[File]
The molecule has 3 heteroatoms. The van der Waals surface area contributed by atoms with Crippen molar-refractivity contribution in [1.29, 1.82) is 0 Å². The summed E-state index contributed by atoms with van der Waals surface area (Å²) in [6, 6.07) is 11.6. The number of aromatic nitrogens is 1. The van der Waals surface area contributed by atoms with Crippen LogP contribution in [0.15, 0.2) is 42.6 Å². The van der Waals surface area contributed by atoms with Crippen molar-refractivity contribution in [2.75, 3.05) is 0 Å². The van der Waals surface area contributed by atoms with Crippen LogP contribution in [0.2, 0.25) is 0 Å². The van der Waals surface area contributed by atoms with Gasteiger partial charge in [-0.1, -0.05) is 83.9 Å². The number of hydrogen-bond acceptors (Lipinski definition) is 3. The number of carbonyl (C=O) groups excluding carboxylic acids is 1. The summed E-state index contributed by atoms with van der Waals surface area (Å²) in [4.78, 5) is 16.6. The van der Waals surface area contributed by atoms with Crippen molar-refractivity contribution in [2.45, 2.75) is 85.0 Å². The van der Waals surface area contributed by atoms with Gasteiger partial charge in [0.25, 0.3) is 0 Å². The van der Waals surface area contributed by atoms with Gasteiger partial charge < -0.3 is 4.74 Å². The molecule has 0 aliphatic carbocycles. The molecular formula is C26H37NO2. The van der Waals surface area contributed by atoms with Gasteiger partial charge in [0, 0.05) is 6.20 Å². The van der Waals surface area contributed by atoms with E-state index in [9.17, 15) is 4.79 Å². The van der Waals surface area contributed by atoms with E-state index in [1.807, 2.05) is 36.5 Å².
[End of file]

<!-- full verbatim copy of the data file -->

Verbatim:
The molecule has 3 heteroatoms. The van der Waals surface area contributed by atoms with Crippen molar-refractivity contribution in [1.29, 1.82) is 0 Å². The summed E-state index contributed by atoms with van der Waals surface area (Å²) in [6, 6.07) is 11.6. The number of aromatic nitrogens is 1. The van der Waals surface area contributed by atoms with Crippen LogP contribution in [0.15, 0.2) is 42.6 Å². The van der Waals surface area contributed by atoms with Crippen molar-refractivity contribution in [2.75, 3.05) is 0 Å². The van der Waals surface area contributed by atoms with Crippen LogP contribution in [0.2, 0.25) is 0 Å². The van der Waals surface area contributed by atoms with Gasteiger partial charge in [-0.1, -0.05) is 83.9 Å². The number of hydrogen-bond acceptors (Lipinski definition) is 3. The number of carbonyl (C=O) groups excluding carboxylic acids is 1. The summed E-state index contributed by atoms with van der Waals surface area (Å²) in [4.78, 5) is 16.6. The van der Waals surface area contributed by atoms with Crippen molar-refractivity contribution in [2.45, 2.75) is 85.0 Å². The van der Waals surface area contributed by atoms with Gasteiger partial charge in [0.25, 0.3) is 0 Å². The van der Waals surface area contributed by atoms with Gasteiger partial charge < -0.3 is 4.74 Å². The molecule has 0 aliphatic carbocycles. The molecular formula is C26H37NO2. The van der Waals surface area contributed by atoms with Gasteiger partial charge in [0, 0.05) is 6.20 Å². The van der Waals surface area contributed by atoms with E-state index in [9.17, 15) is 4.79 Å². The van der Waals surface area contributed by atoms with E-state index in [1.807, 2.05) is 36.5 Å².